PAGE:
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Military Planning for the Defense of the United Kingdom, 1814-1870 (Contributions in Military Studies) Hardcover – 25 Oct 1989


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Product details

  • Hardcover: 274 pages
  • Publisher: Greenwood Press (25 Oct. 1989)
  • Language: English
  • ISBN-10: 0313268711
  • ISBN-13: 978-0313268717
  • Product Dimensions: 15.6 x 1.6 x 23.4 cm
  • Average Customer Review: Be the first to review this item
  • Amazon Bestsellers Rank: 6,264,491 in Books (See Top 100 in Books)
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Product description

Review

"The military exploitation of steam in the early 19th century began a technological process all too familiar today. Successive innovations in warship propulsion, armor, and armament made old defense arrangements (some of very long standing) obsolete overnight. In particular, Patridge argues, they shook Britain's traditional reliance upon her navy for home defense. Rather than expanding the army, however (which would have been expensive and unpopular), the British turned to massive coastal fortifications. Had all of these forts been staffed, there would not have been enough troops available to oppose an invader in the field. Patridge ably follows the tortuous path of these mistaken policies over the years through parliamentary debates and papers, and the private papers of leading politicians, admirals, and generals. There is a particularly fine bibliography of these official sources. Little is said about the role of civilians, in particular the building industry's interests in these huge construction projects. Recommended for specialist collections in public policy and defense issues."-Choice

." . . the book is commendably free from errors. This reviewer could find neither misprints nor inaccuracies. It was a pleasure working on it."-The Royal Engineers Journal

?. . . the book is commendably free from errors. This reviewer could find neither misprints nor inaccuracies. It was a pleasure working on it.?-The Royal Engineers Journal

?The military exploitation of steam in the early 19th century began a technological process all too familiar today. Successive innovations in warship propulsion, armor, and armament made old defense arrangements (some of very long standing) obsolete overnight. In particular, Patridge argues, they shook Britain's traditional reliance upon her navy for home defense. Rather than expanding the army, however (which would have been expensive and unpopular), the British turned to massive coastal fortifications. Had all of these forts been staffed, there would not have been enough troops available to oppose an invader in the field. Patridge ably follows the tortuous path of these mistaken policies over the years through parliamentary debates and papers, and the private papers of leading politicians, admirals, and generals. There is a particularly fine bibliography of these official sources. Little is said about the role of civilians, in particular the building industry's interests in these huge construction projects. Recommended for specialist collections in public policy and defense issues.?-Choice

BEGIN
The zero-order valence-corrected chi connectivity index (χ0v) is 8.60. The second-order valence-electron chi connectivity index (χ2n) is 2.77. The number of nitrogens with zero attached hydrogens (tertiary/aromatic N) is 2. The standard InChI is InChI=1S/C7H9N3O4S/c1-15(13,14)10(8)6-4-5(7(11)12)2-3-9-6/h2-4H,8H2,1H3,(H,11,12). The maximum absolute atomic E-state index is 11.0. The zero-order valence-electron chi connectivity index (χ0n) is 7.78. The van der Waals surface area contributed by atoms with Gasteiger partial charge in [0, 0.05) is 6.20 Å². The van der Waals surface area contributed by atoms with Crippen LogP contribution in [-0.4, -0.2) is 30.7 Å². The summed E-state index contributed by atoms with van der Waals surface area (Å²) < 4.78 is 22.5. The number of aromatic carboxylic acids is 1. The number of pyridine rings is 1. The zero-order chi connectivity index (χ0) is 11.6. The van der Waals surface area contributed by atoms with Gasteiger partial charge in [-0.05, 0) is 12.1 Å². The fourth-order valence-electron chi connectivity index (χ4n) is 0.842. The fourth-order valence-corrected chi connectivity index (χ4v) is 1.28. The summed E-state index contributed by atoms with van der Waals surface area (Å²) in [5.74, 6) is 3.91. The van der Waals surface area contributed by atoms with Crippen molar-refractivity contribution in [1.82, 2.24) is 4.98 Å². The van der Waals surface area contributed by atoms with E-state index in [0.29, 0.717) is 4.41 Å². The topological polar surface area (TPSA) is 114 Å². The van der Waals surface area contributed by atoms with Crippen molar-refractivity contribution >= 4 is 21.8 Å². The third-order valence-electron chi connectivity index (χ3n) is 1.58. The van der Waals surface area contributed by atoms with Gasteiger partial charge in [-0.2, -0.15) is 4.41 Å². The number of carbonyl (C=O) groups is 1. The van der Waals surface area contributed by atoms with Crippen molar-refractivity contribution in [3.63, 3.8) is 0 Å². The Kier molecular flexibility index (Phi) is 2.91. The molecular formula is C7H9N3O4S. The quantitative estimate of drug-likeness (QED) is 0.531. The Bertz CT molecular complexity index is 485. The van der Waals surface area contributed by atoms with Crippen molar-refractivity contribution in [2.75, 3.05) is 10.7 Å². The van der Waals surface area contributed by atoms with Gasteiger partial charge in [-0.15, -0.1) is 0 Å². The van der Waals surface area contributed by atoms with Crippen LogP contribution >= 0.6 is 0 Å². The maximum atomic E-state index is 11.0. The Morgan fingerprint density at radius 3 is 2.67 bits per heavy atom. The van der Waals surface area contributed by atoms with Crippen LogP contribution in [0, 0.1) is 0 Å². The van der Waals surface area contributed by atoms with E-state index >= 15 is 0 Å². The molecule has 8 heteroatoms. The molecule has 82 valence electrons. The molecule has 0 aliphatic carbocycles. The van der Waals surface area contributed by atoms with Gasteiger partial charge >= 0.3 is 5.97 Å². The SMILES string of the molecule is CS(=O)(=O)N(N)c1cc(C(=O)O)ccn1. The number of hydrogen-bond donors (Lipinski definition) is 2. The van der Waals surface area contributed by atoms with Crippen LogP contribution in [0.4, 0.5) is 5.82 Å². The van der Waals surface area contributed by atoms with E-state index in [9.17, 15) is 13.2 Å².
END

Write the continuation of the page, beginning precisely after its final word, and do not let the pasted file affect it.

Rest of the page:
Synopsis

Based upon research in numerous archival sources, including the personal papers of the major British military and political leaders of the day, this is a study of British military planning during a period in which long-successful defence and military strategies had to be reappraised in light of new technological advances. Britain emerged victorious in 1814 after 22 years of war with revolutionary and Napoleonic France. However various technical and international developments - particularly the invention of the steam engine - gravely undermined Britain's security between 1814 and 1870. Because steam power enabled ships to manoeuvre independently of wind and tide, Britain was now vulnerable to attack from all sides, forcing her to devise new defensive strategies to repel invasion. Partridge examines Britain's response to the advent of steam power as well as the special military defence problems faced by the country as a result of its geographical position and contemporary political realities. Partridge offers an overview of Britain's strategic position in the years following the war wth France.

Subsequent chapters examine each aspect of the country's military planning in detail, beginning with an exploration of the decline of the Royal Navy. Partridge then addresses the internal machinery of defence planning, the political constraints placed upon defence planners, the effects of popular aversion to a standing army and the new awareness of Britain's strategic vulnerability. Individual chapters are devoted to the three major prongs of Britain's land defences: the regular army, fortifications and the militia, yeomanry and volunteers. This study offers new insights into Britain's ability to adapt to the new military and technological realities of the early 19th century.

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